How much does education about the specific risks of smoking assist in smoking cessation?
Chronic diseases are responsible for nearly three-fourths of worldwide deaths every year, and the World Health Organization says that 14% of those deaths are attributable to smoking. Telling people that smoking kills is not breaking news; for decades, data have shown the risks that smoking poses to our bodies. But oftentimes, statistics about the dangers of smoking are ineffective in changing the lifestyles of those who smoke regularly, either due to a lack of education regarding the dangers of smoking, indifference, or both.
Authors of a study published in Plos One1 examined both whether stronger health education could compel individuals with smoking habits to quit, and where education regarding smoking falls short. Researchers sought to understand the “risk perception, behaviors, attitudes, and experiences related to smoking and smoking cessation among patients with chronic diseases, including cardiovascular diseases, chronic respiratory diseases, and/or diabetes.”
The study cohort included 30 individuals in Hong Kong, with a mean number of 28.2 smoking years. Over 60% of participants consumed over 20 cigarettes per day.
During the study, multiple themes emerged—a popular one being that, although participants all understood the risks of developing a chronic lung disease from smoking, more than half were not aware that smoking exacerbates the risk of other chronic diseases as well. “They shared the mistaken belief that chronic diseases other than lung-related ones were caused solely by ageing and not by smoking,” the researchers observed.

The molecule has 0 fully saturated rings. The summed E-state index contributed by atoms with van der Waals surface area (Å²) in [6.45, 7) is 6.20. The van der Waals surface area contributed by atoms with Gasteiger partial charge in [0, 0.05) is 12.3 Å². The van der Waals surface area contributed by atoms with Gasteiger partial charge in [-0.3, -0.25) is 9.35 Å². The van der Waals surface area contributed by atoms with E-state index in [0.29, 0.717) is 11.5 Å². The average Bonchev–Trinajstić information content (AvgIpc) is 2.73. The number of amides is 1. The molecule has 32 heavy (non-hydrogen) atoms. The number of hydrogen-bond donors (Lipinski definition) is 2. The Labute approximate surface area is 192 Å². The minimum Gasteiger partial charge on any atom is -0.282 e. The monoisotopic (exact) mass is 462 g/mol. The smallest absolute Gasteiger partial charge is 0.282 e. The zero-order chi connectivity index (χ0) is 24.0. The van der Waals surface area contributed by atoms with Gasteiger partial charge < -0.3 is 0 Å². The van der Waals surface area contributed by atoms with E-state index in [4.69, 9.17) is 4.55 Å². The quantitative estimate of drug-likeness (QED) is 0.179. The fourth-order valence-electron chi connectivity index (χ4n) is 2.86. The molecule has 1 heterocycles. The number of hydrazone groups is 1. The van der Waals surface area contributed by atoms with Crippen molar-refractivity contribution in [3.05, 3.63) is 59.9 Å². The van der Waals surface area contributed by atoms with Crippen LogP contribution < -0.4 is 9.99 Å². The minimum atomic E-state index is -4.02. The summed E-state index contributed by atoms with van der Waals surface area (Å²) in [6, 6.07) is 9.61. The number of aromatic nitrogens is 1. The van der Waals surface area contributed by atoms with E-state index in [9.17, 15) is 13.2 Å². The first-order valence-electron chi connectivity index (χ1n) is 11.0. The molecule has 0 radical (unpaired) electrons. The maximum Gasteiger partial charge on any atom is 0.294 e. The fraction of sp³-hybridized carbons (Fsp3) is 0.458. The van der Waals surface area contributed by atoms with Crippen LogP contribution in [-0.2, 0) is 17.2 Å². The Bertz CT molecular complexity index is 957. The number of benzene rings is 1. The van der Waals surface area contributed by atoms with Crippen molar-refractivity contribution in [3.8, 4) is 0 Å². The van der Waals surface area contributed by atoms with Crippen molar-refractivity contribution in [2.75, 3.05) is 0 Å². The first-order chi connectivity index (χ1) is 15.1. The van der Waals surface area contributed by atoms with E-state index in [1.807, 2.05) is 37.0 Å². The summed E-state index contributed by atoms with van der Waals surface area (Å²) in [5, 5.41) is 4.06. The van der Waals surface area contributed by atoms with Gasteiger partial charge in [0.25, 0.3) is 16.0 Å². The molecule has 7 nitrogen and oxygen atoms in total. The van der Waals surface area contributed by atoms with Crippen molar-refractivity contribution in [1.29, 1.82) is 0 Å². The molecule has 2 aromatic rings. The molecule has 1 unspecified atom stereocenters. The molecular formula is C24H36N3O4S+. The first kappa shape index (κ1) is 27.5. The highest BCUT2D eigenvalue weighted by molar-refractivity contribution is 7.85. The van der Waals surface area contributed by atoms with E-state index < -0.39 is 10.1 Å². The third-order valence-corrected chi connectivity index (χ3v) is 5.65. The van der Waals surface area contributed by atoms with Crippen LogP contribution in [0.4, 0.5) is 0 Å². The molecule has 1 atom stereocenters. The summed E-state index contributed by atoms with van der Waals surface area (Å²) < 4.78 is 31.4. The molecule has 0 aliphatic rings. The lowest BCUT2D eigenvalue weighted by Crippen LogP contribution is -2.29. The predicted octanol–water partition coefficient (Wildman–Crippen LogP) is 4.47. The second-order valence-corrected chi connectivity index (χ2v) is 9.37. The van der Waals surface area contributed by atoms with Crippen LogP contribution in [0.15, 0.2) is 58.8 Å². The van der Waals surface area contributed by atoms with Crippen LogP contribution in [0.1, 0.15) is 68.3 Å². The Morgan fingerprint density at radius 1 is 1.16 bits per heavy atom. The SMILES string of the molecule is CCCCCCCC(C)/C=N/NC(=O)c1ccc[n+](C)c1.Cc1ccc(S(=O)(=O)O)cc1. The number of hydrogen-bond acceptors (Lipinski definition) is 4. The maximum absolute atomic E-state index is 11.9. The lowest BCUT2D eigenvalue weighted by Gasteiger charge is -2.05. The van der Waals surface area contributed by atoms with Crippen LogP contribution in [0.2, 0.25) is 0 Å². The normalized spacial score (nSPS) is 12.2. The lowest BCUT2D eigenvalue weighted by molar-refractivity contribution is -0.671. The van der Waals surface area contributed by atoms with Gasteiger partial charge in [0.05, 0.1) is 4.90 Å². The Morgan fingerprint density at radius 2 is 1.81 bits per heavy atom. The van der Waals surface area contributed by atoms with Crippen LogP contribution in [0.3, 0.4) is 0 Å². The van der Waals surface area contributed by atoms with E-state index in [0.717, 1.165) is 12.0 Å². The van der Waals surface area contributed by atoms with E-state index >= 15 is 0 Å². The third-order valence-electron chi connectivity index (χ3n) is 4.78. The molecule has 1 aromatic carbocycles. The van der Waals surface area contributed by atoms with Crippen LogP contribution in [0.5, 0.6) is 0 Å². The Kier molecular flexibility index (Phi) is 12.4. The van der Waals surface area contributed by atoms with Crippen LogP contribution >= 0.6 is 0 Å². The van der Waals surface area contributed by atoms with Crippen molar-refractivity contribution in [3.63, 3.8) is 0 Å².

Other common themes included participants not believing that quitting smoking would improve existing chronic conditions. Said one participant, “I already have a chronic disease and it is too late to quit smoking. Even if I quit smoking now, I don’t see any benefit to my existing disease.”
In addition to issues around education and knowledge regarding the pitfalls of smoking, many participants made clear they simply have no interest in quitting, placing other unhealthy habits higher on their priority list than smoking.
Prior research2 has shown that smoking does not relieve stress or anxiety over extended periods of time, but often provides instant comfort. In a stressful world, it’s hard to place blame on individuals looking for quick comfort or stress relief in the form of smoking.
Instead, the researchers suggest more robust health education that specifically teaches individuals about the link between smoking and chronic illnesses of all types, not just in the lungs. And for individuals who have already been smoking for a long period of time, awareness of services that could potentially help them is crucial. “Health care professionals need to be proactive in introducing and promoting smoking cessation services among patients with chronic diseases, given that the study findings showed that most participants were unaware of such services and had low motivation to join such programs,” the researchers wrote.
There’s no one way to help people quit smoking, but a more full awareness of how smoking negatively impacts the human body may be a start.